• Tilling or gently disking the soil in spring or fall disrupt and destroy overwintering pupae and reduce their population for the following season.
  • Lady beetles (Coccinellidae) and green lacewings (Chrysopidae) prey on hornworm eggs. Paper wasps (Vespidae) will feed on many small caterpillars in gardens including early instar hornworm larvae.
  • Braconid wasps (Braconidae) are another important natural enemy, specifically Cotesia congregatus that parasitizes hornworms. This parasitoid lays its eggs inside hornworms. If you spot a parasitized hornworm, leave it and allow the parasitoid to continue its lifecycle.

Examples of Home-Use and Commercial-Use Pesticide Products Labeled for Hornworm Control

Active Ingredient Brand Name Notes
zeta-cypermethrin Garden Tech Sevin
spinosad Bonide Captain Jack’s Deadbug, Monterey Garden Insect Spray, Natural Guard Spinosad Spray
Bacilus thuringiensis (subspecies kurstaki) Bonide Thuricide, Safer Caterpillar killer with Bt, Natural Guard Caterpillar Killer w/ Bt, Dipel Dust, Garden Safe Bt Worm, and Caterpillar Killer Most effective on young caterpillars
(less than 0.5 inches)
Bacillus thuringiensis (subspecies aizawai strain) XenTari Most effective on young caterpillars
(less than 0.5 inches)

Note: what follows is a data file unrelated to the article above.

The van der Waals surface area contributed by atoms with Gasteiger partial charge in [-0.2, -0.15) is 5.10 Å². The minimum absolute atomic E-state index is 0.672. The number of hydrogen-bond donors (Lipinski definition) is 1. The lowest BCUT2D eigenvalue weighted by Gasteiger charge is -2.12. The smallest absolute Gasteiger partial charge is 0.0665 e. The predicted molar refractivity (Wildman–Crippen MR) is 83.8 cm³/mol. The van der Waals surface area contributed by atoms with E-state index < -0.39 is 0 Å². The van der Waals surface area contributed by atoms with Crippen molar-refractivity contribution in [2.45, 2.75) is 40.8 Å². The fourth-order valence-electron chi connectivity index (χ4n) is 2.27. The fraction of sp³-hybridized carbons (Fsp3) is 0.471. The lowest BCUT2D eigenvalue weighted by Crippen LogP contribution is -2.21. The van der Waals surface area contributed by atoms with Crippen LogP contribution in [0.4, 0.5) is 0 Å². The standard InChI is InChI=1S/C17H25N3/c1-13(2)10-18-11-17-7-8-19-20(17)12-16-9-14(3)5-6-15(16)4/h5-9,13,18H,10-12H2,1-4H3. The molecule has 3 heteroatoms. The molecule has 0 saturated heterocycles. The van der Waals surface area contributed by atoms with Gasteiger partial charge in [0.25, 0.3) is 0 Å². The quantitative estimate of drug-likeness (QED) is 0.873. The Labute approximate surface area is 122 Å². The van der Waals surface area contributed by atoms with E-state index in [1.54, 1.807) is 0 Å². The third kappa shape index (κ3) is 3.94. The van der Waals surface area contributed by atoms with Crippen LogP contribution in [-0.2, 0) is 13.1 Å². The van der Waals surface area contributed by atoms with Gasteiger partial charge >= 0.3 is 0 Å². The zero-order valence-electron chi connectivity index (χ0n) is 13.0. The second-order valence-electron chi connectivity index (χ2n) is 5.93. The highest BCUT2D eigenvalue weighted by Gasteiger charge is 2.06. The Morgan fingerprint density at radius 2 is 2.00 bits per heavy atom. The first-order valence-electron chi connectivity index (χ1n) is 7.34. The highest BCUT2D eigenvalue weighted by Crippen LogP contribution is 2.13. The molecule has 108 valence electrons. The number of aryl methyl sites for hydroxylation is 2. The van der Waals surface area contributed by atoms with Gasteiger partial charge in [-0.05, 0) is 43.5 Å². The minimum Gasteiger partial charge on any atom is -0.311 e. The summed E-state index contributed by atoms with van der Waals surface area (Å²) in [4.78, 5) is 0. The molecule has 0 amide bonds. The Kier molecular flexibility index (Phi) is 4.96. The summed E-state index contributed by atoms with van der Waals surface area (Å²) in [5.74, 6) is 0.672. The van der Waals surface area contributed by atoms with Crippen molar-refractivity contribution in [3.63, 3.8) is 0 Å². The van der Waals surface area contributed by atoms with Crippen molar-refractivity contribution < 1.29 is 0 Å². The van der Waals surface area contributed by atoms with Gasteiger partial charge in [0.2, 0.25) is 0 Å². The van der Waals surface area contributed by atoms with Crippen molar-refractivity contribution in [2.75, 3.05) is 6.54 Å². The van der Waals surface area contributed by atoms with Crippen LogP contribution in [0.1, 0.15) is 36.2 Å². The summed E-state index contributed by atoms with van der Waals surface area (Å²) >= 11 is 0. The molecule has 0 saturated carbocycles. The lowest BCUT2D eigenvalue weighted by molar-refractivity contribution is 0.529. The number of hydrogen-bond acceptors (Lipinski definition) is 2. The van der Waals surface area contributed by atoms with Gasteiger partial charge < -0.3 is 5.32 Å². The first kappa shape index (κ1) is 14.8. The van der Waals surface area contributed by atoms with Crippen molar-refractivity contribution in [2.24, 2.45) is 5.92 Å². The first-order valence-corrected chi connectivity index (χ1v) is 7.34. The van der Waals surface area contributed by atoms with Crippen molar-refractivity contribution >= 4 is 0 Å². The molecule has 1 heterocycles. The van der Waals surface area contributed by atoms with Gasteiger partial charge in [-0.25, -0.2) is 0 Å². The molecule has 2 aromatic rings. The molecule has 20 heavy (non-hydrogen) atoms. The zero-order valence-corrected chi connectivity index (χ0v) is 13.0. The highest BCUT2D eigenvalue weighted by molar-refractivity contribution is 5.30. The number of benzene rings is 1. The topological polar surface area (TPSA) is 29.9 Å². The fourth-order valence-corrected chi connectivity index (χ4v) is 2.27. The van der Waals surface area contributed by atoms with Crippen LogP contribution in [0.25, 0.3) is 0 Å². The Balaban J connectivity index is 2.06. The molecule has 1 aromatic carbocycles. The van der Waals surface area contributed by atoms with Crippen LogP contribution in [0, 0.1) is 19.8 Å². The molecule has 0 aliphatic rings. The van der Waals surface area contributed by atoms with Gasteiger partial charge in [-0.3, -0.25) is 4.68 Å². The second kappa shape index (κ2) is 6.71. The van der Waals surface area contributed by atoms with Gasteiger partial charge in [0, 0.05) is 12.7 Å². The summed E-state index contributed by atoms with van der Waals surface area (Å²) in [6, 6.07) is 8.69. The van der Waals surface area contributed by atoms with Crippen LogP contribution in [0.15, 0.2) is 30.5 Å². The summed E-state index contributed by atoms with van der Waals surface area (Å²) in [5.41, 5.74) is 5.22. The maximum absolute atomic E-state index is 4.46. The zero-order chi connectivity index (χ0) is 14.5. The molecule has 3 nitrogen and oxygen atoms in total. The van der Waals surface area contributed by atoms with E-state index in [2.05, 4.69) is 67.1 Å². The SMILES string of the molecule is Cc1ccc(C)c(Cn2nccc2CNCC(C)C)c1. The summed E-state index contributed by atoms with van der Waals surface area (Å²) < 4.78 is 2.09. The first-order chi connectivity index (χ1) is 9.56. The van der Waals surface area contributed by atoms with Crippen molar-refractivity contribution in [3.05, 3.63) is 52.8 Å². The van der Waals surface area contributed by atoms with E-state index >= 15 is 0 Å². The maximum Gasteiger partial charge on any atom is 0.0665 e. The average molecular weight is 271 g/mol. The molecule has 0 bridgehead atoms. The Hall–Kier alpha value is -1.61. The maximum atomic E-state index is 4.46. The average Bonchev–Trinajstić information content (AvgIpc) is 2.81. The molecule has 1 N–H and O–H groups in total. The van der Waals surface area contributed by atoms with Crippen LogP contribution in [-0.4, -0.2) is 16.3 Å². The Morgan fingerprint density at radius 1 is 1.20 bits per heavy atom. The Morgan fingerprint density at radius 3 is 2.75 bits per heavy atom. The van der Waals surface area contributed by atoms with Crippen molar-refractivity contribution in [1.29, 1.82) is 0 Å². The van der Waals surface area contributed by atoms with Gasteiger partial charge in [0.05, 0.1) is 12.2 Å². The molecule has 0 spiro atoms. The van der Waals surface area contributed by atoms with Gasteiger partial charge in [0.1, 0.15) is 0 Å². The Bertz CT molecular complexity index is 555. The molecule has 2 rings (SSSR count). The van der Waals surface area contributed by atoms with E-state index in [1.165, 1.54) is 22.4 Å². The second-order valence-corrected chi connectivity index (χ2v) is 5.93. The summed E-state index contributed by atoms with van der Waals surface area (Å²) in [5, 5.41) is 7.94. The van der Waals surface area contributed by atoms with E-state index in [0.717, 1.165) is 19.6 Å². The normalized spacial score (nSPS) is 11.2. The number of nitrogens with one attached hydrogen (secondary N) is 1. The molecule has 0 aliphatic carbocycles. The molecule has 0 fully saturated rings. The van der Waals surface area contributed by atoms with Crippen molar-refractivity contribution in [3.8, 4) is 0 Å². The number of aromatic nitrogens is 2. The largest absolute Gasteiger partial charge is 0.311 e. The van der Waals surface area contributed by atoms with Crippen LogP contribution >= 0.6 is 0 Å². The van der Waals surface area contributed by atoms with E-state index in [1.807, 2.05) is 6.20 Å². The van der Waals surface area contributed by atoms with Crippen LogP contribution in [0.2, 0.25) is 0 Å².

carbaryl Sevin, Carbary
spinosad Entrust, Success
fenpropathrin Danitol
emamectin-benzoate Proclaim Effective on eggs and small caterpillars.

Reference: Tomato and Tobacco Hornworms

Potato Leafhoppers

Occurrence: Active Now | Present throughout Utah, Damage can be Economical if Populations are High

Description: Potato leafhoppers feed on over 200 wild and cultivated plants including many vegetable hosts like beans, pea, cucumber, eggplants, artichokes, potato, pumpkin, squash, and sweet potato. Potato leafhopper eggs are transparent and 1mm long. Nymphs are bright green and develop through 3 to 5 instars with the wing pads developing in the latter three. The adults are a pale green and average 3.5 mm. Potato leafhoppers feed on phloem or mesophyll tissue and can secrete toxins into the plant tissue. These tissues eventually become chlorotic and necrotic along the leaf margins. This damage is called “hopper burn”.